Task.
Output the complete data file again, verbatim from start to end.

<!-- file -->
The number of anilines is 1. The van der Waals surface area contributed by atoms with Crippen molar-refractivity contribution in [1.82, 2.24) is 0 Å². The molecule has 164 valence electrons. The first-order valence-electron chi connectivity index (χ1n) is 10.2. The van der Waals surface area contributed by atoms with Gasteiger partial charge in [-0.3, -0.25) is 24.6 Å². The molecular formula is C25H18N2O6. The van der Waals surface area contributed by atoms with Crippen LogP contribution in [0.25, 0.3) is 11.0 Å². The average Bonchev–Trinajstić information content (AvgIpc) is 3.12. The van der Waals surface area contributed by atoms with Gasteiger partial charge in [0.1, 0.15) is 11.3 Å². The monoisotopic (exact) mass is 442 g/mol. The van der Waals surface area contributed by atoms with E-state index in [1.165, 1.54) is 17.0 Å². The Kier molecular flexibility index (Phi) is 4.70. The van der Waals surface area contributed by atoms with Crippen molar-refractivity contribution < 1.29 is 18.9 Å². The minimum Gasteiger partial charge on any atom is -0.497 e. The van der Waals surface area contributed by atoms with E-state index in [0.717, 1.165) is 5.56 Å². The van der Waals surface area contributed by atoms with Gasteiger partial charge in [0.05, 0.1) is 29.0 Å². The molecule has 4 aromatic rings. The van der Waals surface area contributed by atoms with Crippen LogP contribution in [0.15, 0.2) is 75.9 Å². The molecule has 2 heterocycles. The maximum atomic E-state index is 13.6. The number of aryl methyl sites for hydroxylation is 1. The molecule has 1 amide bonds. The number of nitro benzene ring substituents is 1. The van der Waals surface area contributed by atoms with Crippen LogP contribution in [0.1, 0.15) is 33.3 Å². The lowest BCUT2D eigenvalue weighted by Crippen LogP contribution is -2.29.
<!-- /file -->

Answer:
The number of anilines is 1. The van der Waals surface area contributed by atoms with Crippen molar-refractivity contribution in [1.82, 2.24) is 0 Å². The molecule has 164 valence electrons. The first-order valence-electron chi connectivity index (χ1n) is 10.2. The van der Waals surface area contributed by atoms with Gasteiger partial charge in [-0.3, -0.25) is 24.6 Å². The molecular formula is C25H18N2O6. The van der Waals surface area contributed by atoms with Crippen LogP contribution in [0.25, 0.3) is 11.0 Å². The average Bonchev–Trinajstić information content (AvgIpc) is 3.12. The van der Waals surface area contributed by atoms with Gasteiger partial charge in [0.1, 0.15) is 11.3 Å². The monoisotopic (exact) mass is 442 g/mol. The van der Waals surface area contributed by atoms with E-state index in [1.165, 1.54) is 17.0 Å². The Kier molecular flexibility index (Phi) is 4.70. The van der Waals surface area contributed by atoms with Crippen molar-refractivity contribution < 1.29 is 18.9 Å². The minimum Gasteiger partial charge on any atom is -0.497 e. The van der Waals surface area contributed by atoms with E-state index in [0.717, 1.165) is 5.56 Å². The van der Waals surface area contributed by atoms with Gasteiger partial charge in [0.05, 0.1) is 29.0 Å². The molecule has 4 aromatic rings. The van der Waals surface area contributed by atoms with Crippen LogP contribution in [0.15, 0.2) is 75.9 Å². The molecule has 2 heterocycles. The maximum atomic E-state index is 13.6. The number of aryl methyl sites for hydroxylation is 1. The molecule has 1 amide bonds. The number of nitro benzene ring substituents is 1. The van der Waals surface area contributed by atoms with Crippen LogP contribution in [0.1, 0.15) is 33.3 Å². The lowest BCUT2D eigenvalue weighted by Crippen LogP contribution is -2.29.